This is a collection of three stories by Arthur C. Clarke:
one novel and two short stories. While in most cases when a collection like this is put together, there is some link between
the stories, any link between "The Lion of Comarre," A Fall of Moondust, and "Jupiter V"
is tenuous at best. All three are set in the future in our solar system and were written by Clarke, but that is about as
far as the link goes.
The Clan Corporate by Charles Stross
reviewed by Rich Horton
This is the third of a continuing series of books that began with The Family Trade, followed by The Hidden Family.
Miriam makes some political blunders trying to make space for herself, and she finds her mother not exactly on her side. To
her despair, she finds herself threatened with marriage to the mentally handicapped younger son of the King. And she has
made an enemy of the sadistic elder brother to her putative future husband. Mike Fleming is stunned
by the revelations of the existence of a possibly inimical foreign government with agents that can literally disappear to another world.
10 Odd SF Classics
Touch the Dark by Karen Chance
compiled by Eric Walker
Why is any "classic" speculative-fiction book ever overlooked? Sometimes it's because its author has produced some
other work or works whose fame shadows it: there are three of those here. Sometimes it's because the author is not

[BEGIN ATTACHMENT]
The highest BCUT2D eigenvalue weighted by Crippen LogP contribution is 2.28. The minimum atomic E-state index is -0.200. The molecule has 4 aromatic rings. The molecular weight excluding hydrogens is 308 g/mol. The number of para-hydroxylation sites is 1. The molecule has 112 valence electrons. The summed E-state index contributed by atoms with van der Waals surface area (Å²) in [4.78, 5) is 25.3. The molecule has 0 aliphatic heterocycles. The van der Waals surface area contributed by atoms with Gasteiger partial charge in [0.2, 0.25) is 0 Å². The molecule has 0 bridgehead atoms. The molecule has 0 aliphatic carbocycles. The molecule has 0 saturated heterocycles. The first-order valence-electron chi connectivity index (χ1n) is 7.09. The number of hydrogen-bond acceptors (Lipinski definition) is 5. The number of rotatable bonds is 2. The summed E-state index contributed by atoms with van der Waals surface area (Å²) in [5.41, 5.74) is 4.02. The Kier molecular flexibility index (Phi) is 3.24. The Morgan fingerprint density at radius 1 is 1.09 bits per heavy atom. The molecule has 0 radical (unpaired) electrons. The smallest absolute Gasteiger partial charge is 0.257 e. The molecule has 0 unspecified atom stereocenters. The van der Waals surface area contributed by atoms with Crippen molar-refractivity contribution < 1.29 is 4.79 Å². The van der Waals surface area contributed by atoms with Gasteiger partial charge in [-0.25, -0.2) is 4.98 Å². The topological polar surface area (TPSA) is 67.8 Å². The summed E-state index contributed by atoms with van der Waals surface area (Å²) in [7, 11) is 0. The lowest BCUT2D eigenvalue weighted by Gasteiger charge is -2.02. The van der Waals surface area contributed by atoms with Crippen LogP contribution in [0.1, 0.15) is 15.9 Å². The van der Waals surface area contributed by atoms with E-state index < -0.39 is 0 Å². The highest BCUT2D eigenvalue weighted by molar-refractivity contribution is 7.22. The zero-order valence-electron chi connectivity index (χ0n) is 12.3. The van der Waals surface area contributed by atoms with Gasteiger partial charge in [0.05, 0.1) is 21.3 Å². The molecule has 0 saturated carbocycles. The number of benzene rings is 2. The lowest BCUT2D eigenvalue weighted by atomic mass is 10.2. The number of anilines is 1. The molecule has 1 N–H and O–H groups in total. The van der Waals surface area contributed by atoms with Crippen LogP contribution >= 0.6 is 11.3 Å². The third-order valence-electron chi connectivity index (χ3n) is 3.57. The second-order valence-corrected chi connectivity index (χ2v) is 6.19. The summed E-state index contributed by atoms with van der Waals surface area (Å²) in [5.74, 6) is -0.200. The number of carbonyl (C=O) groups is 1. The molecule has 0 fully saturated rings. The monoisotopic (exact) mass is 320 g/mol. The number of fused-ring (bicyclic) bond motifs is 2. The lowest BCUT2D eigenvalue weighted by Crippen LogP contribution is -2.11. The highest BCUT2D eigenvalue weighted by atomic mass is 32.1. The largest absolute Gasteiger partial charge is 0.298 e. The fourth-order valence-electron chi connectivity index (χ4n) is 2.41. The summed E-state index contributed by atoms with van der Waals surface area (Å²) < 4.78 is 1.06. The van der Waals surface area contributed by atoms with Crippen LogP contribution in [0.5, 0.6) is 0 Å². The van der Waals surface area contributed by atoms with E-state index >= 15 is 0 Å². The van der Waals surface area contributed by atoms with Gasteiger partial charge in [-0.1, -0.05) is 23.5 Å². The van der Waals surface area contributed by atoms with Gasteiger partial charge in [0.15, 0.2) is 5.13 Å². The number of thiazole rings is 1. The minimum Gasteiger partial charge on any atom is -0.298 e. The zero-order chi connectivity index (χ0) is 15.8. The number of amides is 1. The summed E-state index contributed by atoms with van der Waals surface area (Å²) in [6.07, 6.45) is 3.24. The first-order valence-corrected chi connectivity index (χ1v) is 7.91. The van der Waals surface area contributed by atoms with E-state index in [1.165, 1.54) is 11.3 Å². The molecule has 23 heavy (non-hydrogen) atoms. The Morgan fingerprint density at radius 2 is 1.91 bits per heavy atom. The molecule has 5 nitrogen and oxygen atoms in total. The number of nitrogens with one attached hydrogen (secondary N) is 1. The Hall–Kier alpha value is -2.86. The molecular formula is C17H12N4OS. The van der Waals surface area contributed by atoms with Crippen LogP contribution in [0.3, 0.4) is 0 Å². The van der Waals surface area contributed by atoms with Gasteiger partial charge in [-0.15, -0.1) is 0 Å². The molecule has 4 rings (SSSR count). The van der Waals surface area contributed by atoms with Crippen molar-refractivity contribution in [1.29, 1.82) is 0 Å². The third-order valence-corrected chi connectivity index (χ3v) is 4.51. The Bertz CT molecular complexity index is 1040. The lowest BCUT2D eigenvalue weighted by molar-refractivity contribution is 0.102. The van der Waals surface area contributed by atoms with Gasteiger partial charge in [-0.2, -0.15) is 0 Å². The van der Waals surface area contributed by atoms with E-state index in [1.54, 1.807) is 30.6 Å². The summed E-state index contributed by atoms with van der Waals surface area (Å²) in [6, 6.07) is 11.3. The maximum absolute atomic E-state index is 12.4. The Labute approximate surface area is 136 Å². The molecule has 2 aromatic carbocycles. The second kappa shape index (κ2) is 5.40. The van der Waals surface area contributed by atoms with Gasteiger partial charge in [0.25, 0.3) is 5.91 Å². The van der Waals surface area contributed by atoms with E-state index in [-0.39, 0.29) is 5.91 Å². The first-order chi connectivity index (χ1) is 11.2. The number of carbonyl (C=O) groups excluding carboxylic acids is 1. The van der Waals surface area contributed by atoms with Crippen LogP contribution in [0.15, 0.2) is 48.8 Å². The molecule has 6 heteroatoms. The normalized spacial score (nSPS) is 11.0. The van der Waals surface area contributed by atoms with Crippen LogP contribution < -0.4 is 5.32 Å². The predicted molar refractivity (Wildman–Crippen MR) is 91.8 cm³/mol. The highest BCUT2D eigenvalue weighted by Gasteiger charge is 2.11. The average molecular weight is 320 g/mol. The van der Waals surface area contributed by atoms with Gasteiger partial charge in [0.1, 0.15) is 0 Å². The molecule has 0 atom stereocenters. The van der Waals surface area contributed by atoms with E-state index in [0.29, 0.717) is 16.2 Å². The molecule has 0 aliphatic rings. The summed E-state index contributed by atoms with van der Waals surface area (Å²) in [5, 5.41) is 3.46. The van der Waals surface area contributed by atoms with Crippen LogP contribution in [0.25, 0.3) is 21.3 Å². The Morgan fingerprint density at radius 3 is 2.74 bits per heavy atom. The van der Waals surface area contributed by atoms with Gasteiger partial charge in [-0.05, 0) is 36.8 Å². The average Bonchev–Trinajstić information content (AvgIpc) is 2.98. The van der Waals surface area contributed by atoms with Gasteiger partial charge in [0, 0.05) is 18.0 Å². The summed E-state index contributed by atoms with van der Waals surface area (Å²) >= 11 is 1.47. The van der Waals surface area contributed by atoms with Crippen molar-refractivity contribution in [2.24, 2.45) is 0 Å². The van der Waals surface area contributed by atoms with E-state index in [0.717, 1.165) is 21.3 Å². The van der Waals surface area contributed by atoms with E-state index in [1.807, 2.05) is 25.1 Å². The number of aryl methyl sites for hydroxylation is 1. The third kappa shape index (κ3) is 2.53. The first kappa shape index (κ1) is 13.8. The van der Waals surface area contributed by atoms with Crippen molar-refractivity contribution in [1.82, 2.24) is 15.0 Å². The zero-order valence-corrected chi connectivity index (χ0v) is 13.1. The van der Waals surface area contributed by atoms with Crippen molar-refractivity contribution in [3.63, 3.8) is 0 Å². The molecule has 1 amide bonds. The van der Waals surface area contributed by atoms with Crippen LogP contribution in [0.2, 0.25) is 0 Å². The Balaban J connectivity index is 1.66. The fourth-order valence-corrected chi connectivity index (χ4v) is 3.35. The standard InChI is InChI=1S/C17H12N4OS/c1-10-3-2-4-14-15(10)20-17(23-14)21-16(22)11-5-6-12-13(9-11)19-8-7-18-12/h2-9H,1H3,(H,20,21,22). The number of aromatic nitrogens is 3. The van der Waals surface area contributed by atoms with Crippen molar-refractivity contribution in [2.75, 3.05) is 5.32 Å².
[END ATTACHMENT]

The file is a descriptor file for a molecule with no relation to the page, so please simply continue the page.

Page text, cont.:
commonly thought of as a "speculative-fiction" writer: there are four of those here. And sometimes it's just a
matter of the book or the author never having been noticed as it or he or she ought to be -- and there are three of those here.
Joe R. Lansdale's Lords of the Razor edited by Bill Sheehan and William Schafer
reviewed by Mario Guslandi
Theme anthologies are tricky, especially when the subject is as narrow as the one generating the present
volume: the horrific monster created about twenty years ago by Joe Lansdale for one of his early stories. Reproduced
here, "God of the Razor" is a frightening tale of pure horror where the basement of an old, dilapidated house becomes the stage for the terrifying
appearance of an evil creature apt to turn your blood into ice. Taking inspiration from this malevolent, superhuman character,
a number of skilled genre writers have developed their personal nightmares.
Shuteye for the Timebroker by Paul Di Filippo
reviewed by Paul Kincaid
Paul Di Filippo is a writer who likes to shift restlessly between styles and
manners, though his most common mode is the humorous. Not outright comedy, but the sort of thing that leaves you
smiling without necessarily understanding why. It's the sort of trick that writers like R.A. Lafferty and Howard
Waldrop pull of with aplomb.
TV reviews by Rick Norwood
Rick offers his movie predictions for what is worth seeing during the remainder of 2006, some material coming in the next few years
and what is worth watching on TV in August.
reviewed by Nathan Brazil
Cassandra Palmer is a virginal young woman who talks to dead people, and
following the murder of her parents, was brought up in a vampire mafia family. Then
she ran away. Tony, the undead godfather of the bloodsucking mob, is looking for her,
along with other interested parties. The only advantage Cassie has to begin with is her ability to interact with ghosts,
and to some extent make use of their ectoplasmic powers.